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South-Sea Scheme or Bubble

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A stock-jobbing scheme devised by Sir John Blunt, a lawyer. The object of the company was to buy up the National Debt, and to be allowed the sole privilege of trading in the South Seas. The £100 shares soon realised ten times that sum, but the whole bubble burst in 1720 and ruined thousands. (1710–1720.) The term is applied to any hollow scheme which has a splendid promise, but whose collapse will be sudden and ruinous. (See Mississippi Bubble.)

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Entry taken from Dictionary of Phrase and Fable, edited by the Rev. E. Cobham Brewer, LL.D. and revised in 1895.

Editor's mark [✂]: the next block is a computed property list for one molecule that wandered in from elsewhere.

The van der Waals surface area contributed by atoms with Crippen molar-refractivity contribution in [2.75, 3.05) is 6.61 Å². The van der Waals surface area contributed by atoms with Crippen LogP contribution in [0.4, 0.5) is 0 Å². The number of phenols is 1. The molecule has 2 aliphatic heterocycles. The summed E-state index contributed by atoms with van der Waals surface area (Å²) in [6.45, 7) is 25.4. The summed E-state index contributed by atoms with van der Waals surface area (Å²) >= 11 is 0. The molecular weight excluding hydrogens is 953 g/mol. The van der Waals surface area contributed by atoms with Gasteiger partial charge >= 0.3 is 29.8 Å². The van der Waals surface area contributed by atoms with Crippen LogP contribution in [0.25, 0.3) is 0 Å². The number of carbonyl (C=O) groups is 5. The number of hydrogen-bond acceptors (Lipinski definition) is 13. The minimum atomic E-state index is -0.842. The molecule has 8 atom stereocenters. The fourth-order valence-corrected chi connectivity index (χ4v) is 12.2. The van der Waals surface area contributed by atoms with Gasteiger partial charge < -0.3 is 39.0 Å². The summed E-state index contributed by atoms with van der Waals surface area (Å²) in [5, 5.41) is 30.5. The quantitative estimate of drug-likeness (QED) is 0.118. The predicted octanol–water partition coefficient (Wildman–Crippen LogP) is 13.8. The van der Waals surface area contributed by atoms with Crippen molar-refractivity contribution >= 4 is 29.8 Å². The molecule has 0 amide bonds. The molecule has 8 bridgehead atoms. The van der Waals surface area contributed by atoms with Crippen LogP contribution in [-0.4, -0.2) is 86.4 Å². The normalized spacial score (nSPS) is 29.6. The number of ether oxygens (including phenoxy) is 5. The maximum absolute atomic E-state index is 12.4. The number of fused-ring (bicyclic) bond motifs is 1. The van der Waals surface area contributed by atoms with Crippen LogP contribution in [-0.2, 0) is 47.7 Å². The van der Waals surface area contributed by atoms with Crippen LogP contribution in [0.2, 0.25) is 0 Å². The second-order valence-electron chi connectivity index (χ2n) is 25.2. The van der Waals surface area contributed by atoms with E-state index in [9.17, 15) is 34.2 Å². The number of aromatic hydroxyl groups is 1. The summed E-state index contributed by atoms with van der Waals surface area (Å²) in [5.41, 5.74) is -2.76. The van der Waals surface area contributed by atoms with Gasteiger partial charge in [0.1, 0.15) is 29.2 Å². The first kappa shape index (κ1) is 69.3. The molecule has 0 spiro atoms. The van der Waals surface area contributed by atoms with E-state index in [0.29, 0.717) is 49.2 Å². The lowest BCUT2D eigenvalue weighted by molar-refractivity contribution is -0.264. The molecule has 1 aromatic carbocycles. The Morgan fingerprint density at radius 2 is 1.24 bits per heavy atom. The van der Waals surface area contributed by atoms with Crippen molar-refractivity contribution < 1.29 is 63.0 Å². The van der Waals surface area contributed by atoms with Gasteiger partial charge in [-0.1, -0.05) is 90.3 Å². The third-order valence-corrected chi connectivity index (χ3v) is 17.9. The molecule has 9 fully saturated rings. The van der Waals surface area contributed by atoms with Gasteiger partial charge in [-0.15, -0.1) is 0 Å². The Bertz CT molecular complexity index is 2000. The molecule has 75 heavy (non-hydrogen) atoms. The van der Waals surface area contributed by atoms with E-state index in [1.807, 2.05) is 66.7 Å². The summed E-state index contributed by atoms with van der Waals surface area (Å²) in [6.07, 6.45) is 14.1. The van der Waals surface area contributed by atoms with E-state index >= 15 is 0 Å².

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Soul Cakes
Soul and Spirit
Soul of a Goose or Capon
Sound
Sound Dues
Sound as a Bell
Sound as a Roach
Soundings
Sour Grapes
Sour Grapeism
South-Sea Scheme or Bubble
Southampton Street (London)
Southampton’s Wise Sons
Southern Gate of the Sun
Soutras
Sovereign
Sow (to rhyme with “now”)
Spa or Spa Water
Spade
Spadish Language (In)
Spafields (London)